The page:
It's kind of our version of 'outhouse' - comes from workers' toilets, where you'd commonly have six seats in a row


Welsh: Y posibilrwydd arall (fase'n esbonio pam fod y term yn bodoli mewn rhai ardaloedd gogleddol yn unig) yw fod e'n dod o ardaloedd y chwareli a mwynau copr, lle roedd cwt 'ty bach' gyda lle i chwech person yn unig.

English translation: The other possibility (explaining why the term exists in some northern areas only) is that it comes from the areas of quarries and copper mines, where there was a 'small house'(toilet) cabin for just six people.


The Welsh euphemism for ‘toilet’ is a literal translation of “little house” (tŷ bach) the standard word you’d see for example on public signs would be “toiledau” (toilets). There are other Welsh euphemisms for ‘toilet’ but the common North Wales dialect one is “lle chwech” which translates as “six place” usually explained as referring to workplace toilets where you’d commonly have six seats in a row?


Furthermore, I've found a supporting evidence for the second theory in an archaeology book written in Welsh. It provides a reference to a six-seater privy in a quarry in north Wales. Here is the excerpt and the image from the book Llechi Cymru: Archaeoleg a Hanes (by David Gwyn):

Anaml iawn y gwelwyd toiledau tan yr ugeinfed ganrif. Mewn rhai mannau, mae seddi dwbl o slabiau wedi goroesi dan ddaear, fel yn chwarel Cambrian yng Nglyn Ceiriog a oedd, fwy na thebyg, ar un adeg yn gysylltiedig â chlosedau pridd, er ym Maenofferen, defnyddiai'r dynion blanc dros sianel ddŵr a redai'n gyflym tan 1996. Yn chwarel Oakeley rhoddai rhes o gabanau heb ddrysau arnynt olygfa arbennig o dref Blaenau Ffestiniog. Mae magic flute chwe sedd wedi goroesi ym Mhen yr Orsedd. Cai hwnnw ei fflysio gan fwced y byddai dŵr yn cronni ynddi nes bod digon o bwysau ynddi i'w gwagio (Ffigur 163). Roedd closedau dŵr canolog ar gael yn y Penrhyn erbyn y 1950au.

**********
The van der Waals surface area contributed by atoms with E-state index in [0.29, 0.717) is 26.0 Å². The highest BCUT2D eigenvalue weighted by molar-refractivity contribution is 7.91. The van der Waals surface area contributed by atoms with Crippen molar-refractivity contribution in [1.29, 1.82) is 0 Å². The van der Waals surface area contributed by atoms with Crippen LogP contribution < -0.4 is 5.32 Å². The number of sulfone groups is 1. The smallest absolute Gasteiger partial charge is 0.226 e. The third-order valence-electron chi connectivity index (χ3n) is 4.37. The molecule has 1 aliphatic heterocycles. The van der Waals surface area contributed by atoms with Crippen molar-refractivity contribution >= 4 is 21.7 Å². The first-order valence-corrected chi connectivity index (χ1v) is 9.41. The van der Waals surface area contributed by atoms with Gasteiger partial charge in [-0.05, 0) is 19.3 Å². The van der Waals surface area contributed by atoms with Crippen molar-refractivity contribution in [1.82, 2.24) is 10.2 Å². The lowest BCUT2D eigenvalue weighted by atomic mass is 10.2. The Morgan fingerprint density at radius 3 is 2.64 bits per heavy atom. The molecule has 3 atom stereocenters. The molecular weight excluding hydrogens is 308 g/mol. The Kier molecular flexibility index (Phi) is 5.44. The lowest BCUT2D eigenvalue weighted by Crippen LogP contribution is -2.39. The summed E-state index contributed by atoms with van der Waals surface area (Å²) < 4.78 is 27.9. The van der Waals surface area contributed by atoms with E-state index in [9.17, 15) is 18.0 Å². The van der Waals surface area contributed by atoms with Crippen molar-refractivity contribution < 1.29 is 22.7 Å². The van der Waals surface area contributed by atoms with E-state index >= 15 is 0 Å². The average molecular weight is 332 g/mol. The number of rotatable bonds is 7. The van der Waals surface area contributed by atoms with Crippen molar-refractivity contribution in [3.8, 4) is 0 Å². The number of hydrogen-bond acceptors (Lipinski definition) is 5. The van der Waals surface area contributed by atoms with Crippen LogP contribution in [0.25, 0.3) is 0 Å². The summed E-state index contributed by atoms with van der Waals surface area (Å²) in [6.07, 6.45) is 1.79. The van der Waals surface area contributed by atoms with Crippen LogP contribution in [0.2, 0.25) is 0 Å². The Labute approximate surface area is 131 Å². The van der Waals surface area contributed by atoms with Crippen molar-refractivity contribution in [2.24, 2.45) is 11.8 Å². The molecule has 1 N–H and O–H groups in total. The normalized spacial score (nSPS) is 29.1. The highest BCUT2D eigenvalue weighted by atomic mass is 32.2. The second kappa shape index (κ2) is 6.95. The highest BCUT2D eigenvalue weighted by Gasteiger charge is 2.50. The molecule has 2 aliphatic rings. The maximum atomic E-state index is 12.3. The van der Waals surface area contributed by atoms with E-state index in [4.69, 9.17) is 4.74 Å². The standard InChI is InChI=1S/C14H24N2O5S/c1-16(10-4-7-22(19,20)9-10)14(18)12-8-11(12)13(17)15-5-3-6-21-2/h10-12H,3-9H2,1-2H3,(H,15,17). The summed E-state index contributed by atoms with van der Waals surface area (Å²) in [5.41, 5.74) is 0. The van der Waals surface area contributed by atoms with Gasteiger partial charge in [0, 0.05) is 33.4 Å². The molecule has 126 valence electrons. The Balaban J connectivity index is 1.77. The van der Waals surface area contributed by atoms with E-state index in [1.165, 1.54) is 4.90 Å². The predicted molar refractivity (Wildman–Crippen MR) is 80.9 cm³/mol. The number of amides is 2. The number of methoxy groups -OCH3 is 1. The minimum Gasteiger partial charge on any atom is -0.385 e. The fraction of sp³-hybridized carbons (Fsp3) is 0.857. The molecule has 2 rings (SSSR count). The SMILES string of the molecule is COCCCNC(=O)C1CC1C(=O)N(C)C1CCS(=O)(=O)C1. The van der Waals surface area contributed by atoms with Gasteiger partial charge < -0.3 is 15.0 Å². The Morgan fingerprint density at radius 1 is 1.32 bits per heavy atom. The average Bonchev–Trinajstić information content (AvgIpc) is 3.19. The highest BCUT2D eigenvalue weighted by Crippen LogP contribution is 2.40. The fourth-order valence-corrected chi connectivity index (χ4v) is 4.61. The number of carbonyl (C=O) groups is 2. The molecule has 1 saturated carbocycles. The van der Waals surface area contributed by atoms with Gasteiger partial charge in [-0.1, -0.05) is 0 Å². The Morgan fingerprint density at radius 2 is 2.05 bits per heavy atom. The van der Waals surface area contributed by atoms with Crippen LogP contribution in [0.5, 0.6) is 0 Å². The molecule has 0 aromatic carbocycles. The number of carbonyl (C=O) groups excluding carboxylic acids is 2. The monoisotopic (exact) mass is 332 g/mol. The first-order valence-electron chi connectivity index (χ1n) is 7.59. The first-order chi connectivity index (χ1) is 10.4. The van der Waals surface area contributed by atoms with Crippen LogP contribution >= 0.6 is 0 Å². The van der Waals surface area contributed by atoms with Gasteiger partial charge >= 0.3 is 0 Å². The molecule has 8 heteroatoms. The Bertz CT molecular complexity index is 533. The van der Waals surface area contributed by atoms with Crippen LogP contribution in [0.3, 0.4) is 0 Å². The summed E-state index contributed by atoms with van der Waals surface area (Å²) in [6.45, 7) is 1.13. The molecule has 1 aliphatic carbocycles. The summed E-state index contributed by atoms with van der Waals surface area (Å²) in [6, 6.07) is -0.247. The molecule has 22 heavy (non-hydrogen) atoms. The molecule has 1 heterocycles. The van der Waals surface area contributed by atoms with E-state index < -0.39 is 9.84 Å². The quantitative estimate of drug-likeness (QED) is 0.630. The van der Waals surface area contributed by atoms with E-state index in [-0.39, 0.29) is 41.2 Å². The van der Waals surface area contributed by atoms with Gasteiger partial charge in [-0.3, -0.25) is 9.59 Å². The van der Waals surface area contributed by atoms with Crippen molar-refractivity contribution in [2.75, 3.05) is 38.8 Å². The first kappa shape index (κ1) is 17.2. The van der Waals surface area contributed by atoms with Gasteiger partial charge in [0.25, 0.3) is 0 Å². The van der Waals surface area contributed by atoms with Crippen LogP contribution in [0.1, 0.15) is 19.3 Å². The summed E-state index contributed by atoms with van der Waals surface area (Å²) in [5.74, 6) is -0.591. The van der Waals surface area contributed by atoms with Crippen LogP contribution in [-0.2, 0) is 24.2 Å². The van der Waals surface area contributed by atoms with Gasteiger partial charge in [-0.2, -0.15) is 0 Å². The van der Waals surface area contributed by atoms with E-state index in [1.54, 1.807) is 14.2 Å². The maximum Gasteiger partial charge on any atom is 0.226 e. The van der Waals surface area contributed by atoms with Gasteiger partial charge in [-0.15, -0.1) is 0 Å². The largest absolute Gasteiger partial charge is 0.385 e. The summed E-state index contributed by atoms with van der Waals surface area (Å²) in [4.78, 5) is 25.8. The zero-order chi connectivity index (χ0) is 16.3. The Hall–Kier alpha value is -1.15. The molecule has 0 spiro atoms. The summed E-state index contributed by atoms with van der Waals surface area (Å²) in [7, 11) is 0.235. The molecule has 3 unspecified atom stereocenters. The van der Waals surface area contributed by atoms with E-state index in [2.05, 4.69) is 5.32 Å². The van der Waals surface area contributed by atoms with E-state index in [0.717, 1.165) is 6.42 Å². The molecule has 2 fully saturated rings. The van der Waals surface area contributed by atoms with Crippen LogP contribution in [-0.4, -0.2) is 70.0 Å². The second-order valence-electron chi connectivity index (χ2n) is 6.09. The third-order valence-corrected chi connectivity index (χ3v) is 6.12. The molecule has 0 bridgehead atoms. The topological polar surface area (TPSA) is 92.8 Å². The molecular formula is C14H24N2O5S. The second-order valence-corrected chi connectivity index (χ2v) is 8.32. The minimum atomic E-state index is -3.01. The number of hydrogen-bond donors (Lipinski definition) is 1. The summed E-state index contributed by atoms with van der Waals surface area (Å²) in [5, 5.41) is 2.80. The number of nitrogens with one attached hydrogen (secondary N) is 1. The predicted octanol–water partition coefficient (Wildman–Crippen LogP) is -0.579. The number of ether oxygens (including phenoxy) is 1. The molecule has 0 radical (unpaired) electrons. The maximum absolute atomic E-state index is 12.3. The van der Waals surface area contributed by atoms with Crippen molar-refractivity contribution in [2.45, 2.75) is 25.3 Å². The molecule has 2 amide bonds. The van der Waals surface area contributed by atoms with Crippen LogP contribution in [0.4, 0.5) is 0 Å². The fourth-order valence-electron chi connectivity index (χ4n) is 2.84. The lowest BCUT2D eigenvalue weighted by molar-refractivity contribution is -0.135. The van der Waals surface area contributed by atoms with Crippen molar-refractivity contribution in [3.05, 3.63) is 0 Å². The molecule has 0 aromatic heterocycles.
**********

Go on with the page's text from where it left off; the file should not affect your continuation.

English translation: Privies were few and far between until the twentieth century. In some places double-seater slab seats survive underground, such as at the Cambrian quarry in Glyn Ceiriog, which presumably at one time were associated with earth closets, though at Maenofferen the men used a plank over a fast-running water channel until 1996. At Oakeley quarry a row of door-less cabins commanded a magnificent view of the town of Blaenau Ffestiniog. A 'magic flute' six-seater survives at Pen yr Orsedd, flushed by a tipping bucket in which water accumulates until the weight empties it (Figure 163). Penrhyn had acquired centralised water closets by the 1950.

enter image description here

Ffigur 163. Lle chwech ym Mhen yr Orsedd, Nantlle, gyda dull fflysio awtomatig yn yblaendir.

English translation: Figure 163. Pen yr Orsedd privy, Nantlle, with automatic flushing mechanism in the foreground.

  • Thank you for sharing your wonderful research! I'd heard the six-seater latrine explanation, but only now does it seem plausible. I certainly feel it is more likely than a borrowing from Oxford U. slang (cf. GPC). Unfortunately I'm afraid I can't accept your answer, even though I would like to do so. You may have answered the question that motivated the question above, but the question I posed was about the origin of six as a word for the toilet in English. It would therefore only be appropriate accept an answer to that question. Thank you very much for your answer all the same! Dec 26, 2017 at 21:38
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    Found this also: "outdated Oxford University slang for a privy." Numberpedia/Herb Reich
    – ermanen